Speeches that are measured by the hour will die with the hour.
-- Thomas Jefferson
This is one of the first questions a speaker asks me. My glib, yet true, reply is always, “Long enough to get your point across and not one word longer.”
How many times have you heard a speaker go on terribly long-winded?
Don’t be that guy.
Then there is his opposite, the guy who is all facts with no room to breath.
He’s not the one to emulate either.
The problem with each is they leave their audience unchanged.
First of all, if you have an event planner, the question is answered. If they say 26 minutes, they don’t mean, “Shoot for 26 minutes.” They mean, “Speak for 26 minutes. Don’t speak 25 or 27 minutes. 26.” This makes it easy. No matter what you would have done if you were king, the declaration has been made.
Sometimes, though, the organizer will give you a ballpark. Often, a client will come to me and say they have between 15-30 minutes to talk. On my end, that’s a big difference. I will charge them twice as much for one than the other. More importantly, though, is that’s too vague. A 15 minute speech is wholly different than a 30 minute one.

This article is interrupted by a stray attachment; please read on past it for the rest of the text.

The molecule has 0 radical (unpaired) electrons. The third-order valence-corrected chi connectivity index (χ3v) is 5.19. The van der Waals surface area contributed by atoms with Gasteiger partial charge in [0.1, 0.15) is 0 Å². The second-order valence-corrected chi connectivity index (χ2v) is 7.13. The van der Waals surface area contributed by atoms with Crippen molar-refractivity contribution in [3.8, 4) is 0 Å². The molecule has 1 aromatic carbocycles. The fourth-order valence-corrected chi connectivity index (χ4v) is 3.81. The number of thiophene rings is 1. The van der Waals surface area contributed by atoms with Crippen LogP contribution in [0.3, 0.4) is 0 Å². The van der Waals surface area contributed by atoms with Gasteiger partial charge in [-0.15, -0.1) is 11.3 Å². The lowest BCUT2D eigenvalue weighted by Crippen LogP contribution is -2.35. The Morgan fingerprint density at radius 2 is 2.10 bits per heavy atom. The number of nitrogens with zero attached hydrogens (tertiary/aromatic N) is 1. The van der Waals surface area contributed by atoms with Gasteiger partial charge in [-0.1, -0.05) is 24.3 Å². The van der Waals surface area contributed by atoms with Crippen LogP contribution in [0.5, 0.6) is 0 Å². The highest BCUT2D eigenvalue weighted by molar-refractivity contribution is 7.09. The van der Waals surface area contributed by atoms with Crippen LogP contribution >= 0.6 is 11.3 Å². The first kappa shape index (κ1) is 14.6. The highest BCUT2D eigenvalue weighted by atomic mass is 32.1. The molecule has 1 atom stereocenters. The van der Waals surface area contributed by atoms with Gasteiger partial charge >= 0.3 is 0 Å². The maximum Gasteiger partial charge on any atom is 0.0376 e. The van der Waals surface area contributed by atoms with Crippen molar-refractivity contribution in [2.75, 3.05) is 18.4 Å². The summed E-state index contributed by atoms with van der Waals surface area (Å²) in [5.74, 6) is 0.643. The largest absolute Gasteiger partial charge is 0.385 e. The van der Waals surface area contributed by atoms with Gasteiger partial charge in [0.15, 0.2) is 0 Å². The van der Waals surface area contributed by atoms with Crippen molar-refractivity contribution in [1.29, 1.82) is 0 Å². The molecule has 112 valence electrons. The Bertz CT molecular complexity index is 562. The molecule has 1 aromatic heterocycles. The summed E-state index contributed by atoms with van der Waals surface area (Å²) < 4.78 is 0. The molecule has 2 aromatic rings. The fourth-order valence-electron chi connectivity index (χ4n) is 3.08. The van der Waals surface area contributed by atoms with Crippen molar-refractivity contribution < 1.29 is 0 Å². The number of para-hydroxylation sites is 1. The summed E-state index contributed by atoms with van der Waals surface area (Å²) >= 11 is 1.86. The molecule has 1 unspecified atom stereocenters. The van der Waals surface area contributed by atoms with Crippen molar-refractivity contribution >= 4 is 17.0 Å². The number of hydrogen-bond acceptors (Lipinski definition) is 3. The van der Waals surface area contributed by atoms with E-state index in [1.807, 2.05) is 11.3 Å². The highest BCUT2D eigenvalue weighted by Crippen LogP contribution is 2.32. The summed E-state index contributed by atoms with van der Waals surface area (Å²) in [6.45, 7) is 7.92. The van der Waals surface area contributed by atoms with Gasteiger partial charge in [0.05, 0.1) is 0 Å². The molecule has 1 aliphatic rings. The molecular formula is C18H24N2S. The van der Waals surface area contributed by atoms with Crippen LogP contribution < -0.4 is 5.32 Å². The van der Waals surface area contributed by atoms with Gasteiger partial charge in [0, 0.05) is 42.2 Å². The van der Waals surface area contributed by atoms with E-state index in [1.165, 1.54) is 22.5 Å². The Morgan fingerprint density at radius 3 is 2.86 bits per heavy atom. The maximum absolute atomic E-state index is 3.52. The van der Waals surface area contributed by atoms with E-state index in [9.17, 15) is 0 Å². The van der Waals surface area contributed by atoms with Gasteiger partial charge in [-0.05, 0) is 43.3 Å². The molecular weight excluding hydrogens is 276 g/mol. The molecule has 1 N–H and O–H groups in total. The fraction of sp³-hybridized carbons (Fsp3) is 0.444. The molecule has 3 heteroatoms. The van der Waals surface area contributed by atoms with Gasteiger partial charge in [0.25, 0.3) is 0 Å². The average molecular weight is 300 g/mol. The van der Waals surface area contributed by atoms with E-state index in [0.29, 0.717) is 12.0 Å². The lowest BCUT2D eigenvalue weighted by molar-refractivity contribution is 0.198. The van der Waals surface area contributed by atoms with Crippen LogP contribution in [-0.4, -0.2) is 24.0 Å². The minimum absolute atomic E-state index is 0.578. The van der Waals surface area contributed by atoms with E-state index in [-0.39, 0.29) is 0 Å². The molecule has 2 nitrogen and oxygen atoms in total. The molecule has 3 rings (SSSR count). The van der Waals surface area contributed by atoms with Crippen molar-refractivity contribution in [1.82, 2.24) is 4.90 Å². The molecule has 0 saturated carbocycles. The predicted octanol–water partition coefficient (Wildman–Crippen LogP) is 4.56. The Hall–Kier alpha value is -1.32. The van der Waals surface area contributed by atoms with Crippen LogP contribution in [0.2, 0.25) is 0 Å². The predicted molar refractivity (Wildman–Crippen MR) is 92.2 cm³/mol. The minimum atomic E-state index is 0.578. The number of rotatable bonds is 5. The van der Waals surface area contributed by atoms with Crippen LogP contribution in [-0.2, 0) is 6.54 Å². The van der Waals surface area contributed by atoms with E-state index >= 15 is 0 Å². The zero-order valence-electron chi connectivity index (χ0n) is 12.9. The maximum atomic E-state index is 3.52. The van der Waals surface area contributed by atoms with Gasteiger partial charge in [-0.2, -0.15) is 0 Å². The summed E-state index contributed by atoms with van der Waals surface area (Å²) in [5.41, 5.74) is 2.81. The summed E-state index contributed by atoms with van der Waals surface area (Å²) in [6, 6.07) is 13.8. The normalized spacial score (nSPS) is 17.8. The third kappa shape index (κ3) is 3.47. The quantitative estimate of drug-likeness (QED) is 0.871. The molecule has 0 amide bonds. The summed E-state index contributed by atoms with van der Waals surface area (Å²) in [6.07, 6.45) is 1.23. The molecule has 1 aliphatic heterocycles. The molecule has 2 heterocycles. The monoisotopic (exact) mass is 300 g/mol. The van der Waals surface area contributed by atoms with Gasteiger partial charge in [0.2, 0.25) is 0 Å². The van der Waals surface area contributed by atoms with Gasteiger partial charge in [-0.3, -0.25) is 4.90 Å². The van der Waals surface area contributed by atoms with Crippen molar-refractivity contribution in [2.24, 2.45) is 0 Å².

If it looks like your material will go long, examine if you have more than one topic. Stick to one theme.
If you are short on content, you might simply need to change your theme. Avoid adding filler. Let your audience fill up with meat, not bread.
Ask your organizer, and be upfront if you find that time too long or constraining. Work out a compromise when, but honor that time.